By Alistair Farrow
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Brazil’s darkest days – the horrors of military dictatorship

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Issue 2635
A tank in Brazil during the military dictatorship
A tank in Brazil during the military dictatorship (Pic: Wikipedia)

Brazil’s new president Jair Bolsonaro likes to associate himself with the military dictatorship that ruled the country between 1964 and 1985. By doing this, he is consciously invoking dark memories of death squads and torture.

In the early 1960s Brazil was in crisis. The government, led by Joao Goulart, was embattled from all sides.

Goulart criticised both the US and the “socialist” regime in Cuba, and pleased neither, which left Brazil isolated internationally.

The Brazilian working class was emboldened by the lifting of previous restrictions on organising ­and asserted itself through a series of strikes targeting key sectors of the economy.

Goulart’s government was gradually worn down.

During this period of instability the armed forces launched a coup. US president John F Kennedy had developed secret plans to “prevent Brazil from becoming another China or Cuba”, despite there being little danger of any such thing.

On the day of the coup, 31 October 1964, the military could not agree on a course of action. This was a taste of the ­infighting to come.

General Olimpio Mourao Filho marched on Rio de Janeiro while others thought it was too early.

Brazilian academic Alfredo Saad-Filho described the forces behind the coup as “an emerging alliance between internal manufacturing capital, foreign capital, traditional landed interests and the urban middle class.”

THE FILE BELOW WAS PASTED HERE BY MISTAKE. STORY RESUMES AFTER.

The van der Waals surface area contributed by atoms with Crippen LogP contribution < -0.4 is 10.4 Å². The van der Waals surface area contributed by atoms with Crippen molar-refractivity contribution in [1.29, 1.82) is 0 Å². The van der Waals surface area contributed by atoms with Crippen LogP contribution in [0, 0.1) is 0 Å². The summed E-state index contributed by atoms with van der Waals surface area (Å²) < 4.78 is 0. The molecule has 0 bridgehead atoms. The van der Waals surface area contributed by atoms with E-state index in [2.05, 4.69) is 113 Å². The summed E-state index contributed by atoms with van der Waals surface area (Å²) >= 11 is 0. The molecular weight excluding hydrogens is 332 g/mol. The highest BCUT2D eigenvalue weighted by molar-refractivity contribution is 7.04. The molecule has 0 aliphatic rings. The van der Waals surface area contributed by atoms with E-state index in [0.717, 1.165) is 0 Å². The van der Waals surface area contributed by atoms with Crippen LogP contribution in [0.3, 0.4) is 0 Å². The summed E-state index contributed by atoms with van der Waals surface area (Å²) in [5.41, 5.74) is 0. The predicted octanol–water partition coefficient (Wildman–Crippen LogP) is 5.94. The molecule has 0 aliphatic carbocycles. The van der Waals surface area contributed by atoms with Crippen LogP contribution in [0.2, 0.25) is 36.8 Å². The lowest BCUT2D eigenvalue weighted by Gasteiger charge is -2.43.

Similar, though not identical, forces are arrayed behind Bolsonaro today.

Back then, different groups had their own sets of interests and fought over the direction the regime would move in. For instance, would it look to the US for support or try to remain non-aligned?

Former Brazilian president João Goulart was deposed by a military coup in 1964

Former Brazilian president João Goulart was deposed by a military coup in 1964 (Pic: Governo do Brasil – Galeria de Presidentes)

Rigged elections ensured the president changed every five years, which meant even more jockeying for ­position at these times.

Immediately after the coup came a crackdown. Politicians, trade unionists and others opposed to it were stripped of their political rights. Strikes were banned.

Despite the attack on rights, the regime did not go so far as wholesale torture and assassination in the early stages. But that would change.

The regime aimed to smash workers’ rights. Between 1964 and 1967 real wages fell by about 25 percent. By 1967 it had removed job security for all workers.

In 1968 the regime faced an upsurge in working class militancy in response to falling wages. Initially the generals did not know how to deal with the strikes.


A large strike on the outskirts of the city of Belo Horizonte saw 15,000 metalworkers from 19 different firms walk out to demand the return of job security and a wage increase of 25 percent. After negotiations the military accepted some of the strikers’ demands.

The generals learned their lesson quickly, though. The next big strike, three months later in an industrial district outside Sao Paulo, saw 3,000 ­workers occupy their factories.

Troops went in and the strike was brutally crushed.

For the next ten years the workers’ movement was suffocated and bosses could really go on the offensive. The regime ploughed money into the energy sector, infrastructure projects—partly aided by the influx of labour from the countryside to the cities—and the consumer goods industry. Economic growth followed.

But this “Brazilian economic miracle” was in part based on an oil price boom.

The main beneficiaries were the urban middle classes, new layers of which were created through salary increases and subsidies for the better off.

As it shored up its social base, the regime cracked down on dissent. In December 1968 president Artur da Costa e Silva shut down parliament and signed Institutional Act No 5, suspending the right to not be detained without trial.

This also removed human rights and granted the president the authority to remove any elected official from office.

The state still maintained two formal political organisations, although “parties” were banned, and staged elections continued to be held.

This turn unleashed forces in Brazilian society in 1968 that haunt it today.